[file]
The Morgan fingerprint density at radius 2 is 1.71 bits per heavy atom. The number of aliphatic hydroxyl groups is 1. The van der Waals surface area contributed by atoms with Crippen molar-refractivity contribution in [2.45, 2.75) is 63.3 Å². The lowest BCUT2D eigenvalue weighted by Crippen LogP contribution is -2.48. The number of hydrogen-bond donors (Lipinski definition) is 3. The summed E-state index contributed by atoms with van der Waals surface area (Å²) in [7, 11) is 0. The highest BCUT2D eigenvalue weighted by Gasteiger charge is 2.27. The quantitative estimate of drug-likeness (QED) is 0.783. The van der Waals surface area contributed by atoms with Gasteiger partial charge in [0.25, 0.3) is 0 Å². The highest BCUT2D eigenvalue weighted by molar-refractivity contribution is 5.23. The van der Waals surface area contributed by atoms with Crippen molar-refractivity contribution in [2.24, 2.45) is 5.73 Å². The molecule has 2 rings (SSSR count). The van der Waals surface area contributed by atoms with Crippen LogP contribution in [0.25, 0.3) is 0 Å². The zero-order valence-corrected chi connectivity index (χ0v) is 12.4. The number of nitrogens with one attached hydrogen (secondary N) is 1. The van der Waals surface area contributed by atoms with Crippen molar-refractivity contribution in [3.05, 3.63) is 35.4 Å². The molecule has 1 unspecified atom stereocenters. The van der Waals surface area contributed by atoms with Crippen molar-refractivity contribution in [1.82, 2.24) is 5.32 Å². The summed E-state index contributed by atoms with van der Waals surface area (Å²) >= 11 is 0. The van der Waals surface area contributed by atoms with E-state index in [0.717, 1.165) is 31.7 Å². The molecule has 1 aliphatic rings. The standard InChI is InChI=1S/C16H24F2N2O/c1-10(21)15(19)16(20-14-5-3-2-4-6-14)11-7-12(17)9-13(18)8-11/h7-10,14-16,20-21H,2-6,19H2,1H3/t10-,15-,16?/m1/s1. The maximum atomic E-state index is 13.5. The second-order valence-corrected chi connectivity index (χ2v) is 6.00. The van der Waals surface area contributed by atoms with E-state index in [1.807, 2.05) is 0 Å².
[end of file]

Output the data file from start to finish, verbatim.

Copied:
The Morgan fingerprint density at radius 2 is 1.71 bits per heavy atom. The number of aliphatic hydroxyl groups is 1. The van der Waals surface area contributed by atoms with Crippen molar-refractivity contribution in [2.45, 2.75) is 63.3 Å². The lowest BCUT2D eigenvalue weighted by Crippen LogP contribution is -2.48. The number of hydrogen-bond donors (Lipinski definition) is 3. The summed E-state index contributed by atoms with van der Waals surface area (Å²) in [7, 11) is 0. The highest BCUT2D eigenvalue weighted by Gasteiger charge is 2.27. The quantitative estimate of drug-likeness (QED) is 0.783. The van der Waals surface area contributed by atoms with Gasteiger partial charge in [0.25, 0.3) is 0 Å². The highest BCUT2D eigenvalue weighted by molar-refractivity contribution is 5.23. The van der Waals surface area contributed by atoms with Crippen molar-refractivity contribution in [2.24, 2.45) is 5.73 Å². The molecule has 2 rings (SSSR count). The van der Waals surface area contributed by atoms with Crippen LogP contribution in [0.25, 0.3) is 0 Å². The zero-order valence-corrected chi connectivity index (χ0v) is 12.4. The number of nitrogens with one attached hydrogen (secondary N) is 1. The van der Waals surface area contributed by atoms with Crippen molar-refractivity contribution in [3.05, 3.63) is 35.4 Å². The molecule has 1 unspecified atom stereocenters. The van der Waals surface area contributed by atoms with Crippen molar-refractivity contribution in [1.82, 2.24) is 5.32 Å². The summed E-state index contributed by atoms with van der Waals surface area (Å²) >= 11 is 0. The van der Waals surface area contributed by atoms with E-state index in [0.717, 1.165) is 31.7 Å². The molecule has 1 aliphatic rings. The standard InChI is InChI=1S/C16H24F2N2O/c1-10(21)15(19)16(20-14-5-3-2-4-6-14)11-7-12(17)9-13(18)8-11/h7-10,14-16,20-21H,2-6,19H2,1H3/t10-,15-,16?/m1/s1. The maximum atomic E-state index is 13.5. The second-order valence-corrected chi connectivity index (χ2v) is 6.00. The van der Waals surface area contributed by atoms with E-state index in [1.807, 2.05) is 0 Å².